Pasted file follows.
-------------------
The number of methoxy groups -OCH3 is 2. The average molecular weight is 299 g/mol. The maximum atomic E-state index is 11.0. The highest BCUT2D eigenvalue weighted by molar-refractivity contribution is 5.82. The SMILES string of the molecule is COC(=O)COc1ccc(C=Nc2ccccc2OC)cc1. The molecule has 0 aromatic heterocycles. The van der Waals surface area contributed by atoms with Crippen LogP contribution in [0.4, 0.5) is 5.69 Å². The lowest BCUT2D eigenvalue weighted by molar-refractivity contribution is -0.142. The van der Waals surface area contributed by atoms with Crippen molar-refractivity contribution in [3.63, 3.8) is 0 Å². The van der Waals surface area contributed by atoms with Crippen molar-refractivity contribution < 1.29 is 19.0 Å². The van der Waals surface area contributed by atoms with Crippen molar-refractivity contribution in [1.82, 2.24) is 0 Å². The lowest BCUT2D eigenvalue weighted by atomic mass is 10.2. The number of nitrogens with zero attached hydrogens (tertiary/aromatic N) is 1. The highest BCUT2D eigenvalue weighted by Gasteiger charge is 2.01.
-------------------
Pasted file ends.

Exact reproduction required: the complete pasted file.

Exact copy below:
The number of methoxy groups -OCH3 is 2. The average molecular weight is 299 g/mol. The maximum atomic E-state index is 11.0. The highest BCUT2D eigenvalue weighted by molar-refractivity contribution is 5.82. The SMILES string of the molecule is COC(=O)COc1ccc(C=Nc2ccccc2OC)cc1. The molecule has 0 aromatic heterocycles. The van der Waals surface area contributed by atoms with Crippen LogP contribution in [0.4, 0.5) is 5.69 Å². The lowest BCUT2D eigenvalue weighted by molar-refractivity contribution is -0.142. The van der Waals surface area contributed by atoms with Crippen molar-refractivity contribution in [3.63, 3.8) is 0 Å². The van der Waals surface area contributed by atoms with Crippen molar-refractivity contribution < 1.29 is 19.0 Å². The van der Waals surface area contributed by atoms with Crippen molar-refractivity contribution in [1.82, 2.24) is 0 Å². The lowest BCUT2D eigenvalue weighted by atomic mass is 10.2. The number of nitrogens with zero attached hydrogens (tertiary/aromatic N) is 1. The highest BCUT2D eigenvalue weighted by Gasteiger charge is 2.01.